Once this first expansion step is complete, the openings in the inner tube are purposely uncovered, i.e., unsealed, and hydroforming fluid is then reinjected under pressure into the inner tube, thus flowing through the openings into the outer tube, to expand the outer tube to the selected larger size, while the inner tube remains fixed with pressure being equal on both sides thereof. Hence, both tubes will then be at the selected dimensions and the spacing or gap between them will be the desired amount, which can be uniform over the length and configuration of the conduit. The fluid is then extracted from the conduit by drainage or by forcing it out under pressure.
To accomplish this process, preferably a pair of forming mold cavities are used, the first cavity having a size larger than the initial workpiece and of a size to govern the inner tube final dimension, and the second cavity of a size larger than the first cavity and selected to establish the outer tube final dimension. These first and second cavities are each formed by having part of the cavity in one platen and the other part in a cooperative mold platen. When the platens are brought together, this completes and closes the cavities. The first mold cavity may also function as a die, i.e., when the platens are brought together to close the cavity, the cavity walls may work the metal of the workpiece to reshape it somewhat.
Although one pair of end plugs can be used for both cavities, it is normally more convenient to have two pairs of end plugs. The first pair requires a resilient, radially expandable annular seal to seal off the openings in the inner tube of the workpiece. The first pair also preferably has tapered ends to flare the workpiece ends and thereby establish locating centers, i.e., the centerline of the workpiece. The second pair of end plugs has tapered ends of a nature to not only center the workpiece in the second die cavity, but also to press and seal the flared ends of the inner and outer tubes together sufficiently during the second hydroforming stage to prevent leakage therebetween.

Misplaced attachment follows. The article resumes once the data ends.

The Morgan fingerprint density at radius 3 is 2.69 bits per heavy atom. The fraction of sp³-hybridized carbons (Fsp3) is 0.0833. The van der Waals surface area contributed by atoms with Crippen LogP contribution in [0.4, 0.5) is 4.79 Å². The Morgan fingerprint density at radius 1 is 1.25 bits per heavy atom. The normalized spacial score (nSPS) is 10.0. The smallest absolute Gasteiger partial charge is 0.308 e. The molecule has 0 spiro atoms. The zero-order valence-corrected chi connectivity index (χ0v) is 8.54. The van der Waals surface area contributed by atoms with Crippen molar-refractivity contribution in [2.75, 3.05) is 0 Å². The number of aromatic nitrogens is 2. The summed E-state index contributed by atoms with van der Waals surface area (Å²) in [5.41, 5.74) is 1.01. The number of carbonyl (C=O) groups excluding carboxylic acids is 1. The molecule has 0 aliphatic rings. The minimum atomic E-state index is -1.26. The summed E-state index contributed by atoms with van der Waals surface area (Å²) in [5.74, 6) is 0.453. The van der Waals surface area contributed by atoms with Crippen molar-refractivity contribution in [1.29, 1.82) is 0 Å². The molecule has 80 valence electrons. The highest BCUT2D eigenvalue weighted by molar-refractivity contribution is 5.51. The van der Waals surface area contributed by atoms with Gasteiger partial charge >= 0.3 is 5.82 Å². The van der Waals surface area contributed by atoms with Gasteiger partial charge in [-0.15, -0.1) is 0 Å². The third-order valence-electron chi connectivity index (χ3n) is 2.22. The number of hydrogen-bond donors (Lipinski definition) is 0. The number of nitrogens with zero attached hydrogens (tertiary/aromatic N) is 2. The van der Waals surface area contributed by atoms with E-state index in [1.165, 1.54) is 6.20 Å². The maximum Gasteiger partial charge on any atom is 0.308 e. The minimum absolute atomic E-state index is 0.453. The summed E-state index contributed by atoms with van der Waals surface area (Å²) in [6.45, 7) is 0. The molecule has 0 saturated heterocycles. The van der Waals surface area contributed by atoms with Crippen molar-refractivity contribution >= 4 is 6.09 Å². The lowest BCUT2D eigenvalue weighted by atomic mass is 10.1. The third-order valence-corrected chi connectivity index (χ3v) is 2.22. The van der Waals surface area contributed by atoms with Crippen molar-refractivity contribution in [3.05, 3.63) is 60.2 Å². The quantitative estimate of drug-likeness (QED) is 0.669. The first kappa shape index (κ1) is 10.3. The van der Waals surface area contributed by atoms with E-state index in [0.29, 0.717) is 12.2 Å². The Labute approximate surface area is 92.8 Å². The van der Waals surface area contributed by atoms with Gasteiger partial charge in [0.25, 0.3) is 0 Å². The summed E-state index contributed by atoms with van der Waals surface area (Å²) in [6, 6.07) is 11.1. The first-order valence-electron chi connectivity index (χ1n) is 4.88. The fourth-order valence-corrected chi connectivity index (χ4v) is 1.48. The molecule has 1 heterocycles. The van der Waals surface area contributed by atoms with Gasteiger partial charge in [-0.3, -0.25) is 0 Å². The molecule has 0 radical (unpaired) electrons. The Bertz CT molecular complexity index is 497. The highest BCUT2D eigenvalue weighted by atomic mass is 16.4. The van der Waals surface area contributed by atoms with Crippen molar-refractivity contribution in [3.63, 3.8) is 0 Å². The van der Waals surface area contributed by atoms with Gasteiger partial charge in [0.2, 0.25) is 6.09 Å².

The first pair of end plugs has a dual actuator arrangement to operate the tapered end for flaring of the workpiece, and to subsequently activate the annular seal.
These and several other features, objects and advantages of the invention will become apparent to those skilled in this art upon studying the following specification in conjunction with the drawings.
FIG. 1 is a plan view of the hydroforming apparatus of this invention, showing first and second die cavities and first and second pairs of end plug subassemblies;
FIG. 2 is an enlarged, elevational view of one of the first pair of end plug subassemblies;
FIG. 3 is a fragmentary sectional view of an end portion of the workpiece after the ends are flared; and
FIG. 4 is a diagrammatic elevational view of the hydroforming apparatus.
The complete assembly 10 there depicted includes a pair of cooperative platens 12 and 12', the lower one 12 being optionally a mirror image of the upper one 12'. These define a first mold cavity 14 and a second mold cavity 16. The diametral and circumferential dimensions of the first cavity are smaller than those of the second cavity, and are sized to provide a desired final dimension for the inner tube of the workpiece. The diametral and circumferential dimensions of the second cavity are sized to the desired final dimension of the outer tubular member of a pair of tubular members forming the workpiece, to be described in more detail hereinafter. Cavity 14 has a configuration from end to end matching that of the desired final conduit, especially a vehicle engine exhaust conduit, configured to match the requirements of a particular vehicle and shown, for example, to have a pair of bend zones between the opposite ends thereof. The bend zones in these two forming cavities 14 and 16 correlate with each other positionally. Using the present technology, a previously bent exhaust pipe conduit workpiece W is first placed in cavity 14, operated upon, and then placed in cavity 16 and operated upon further.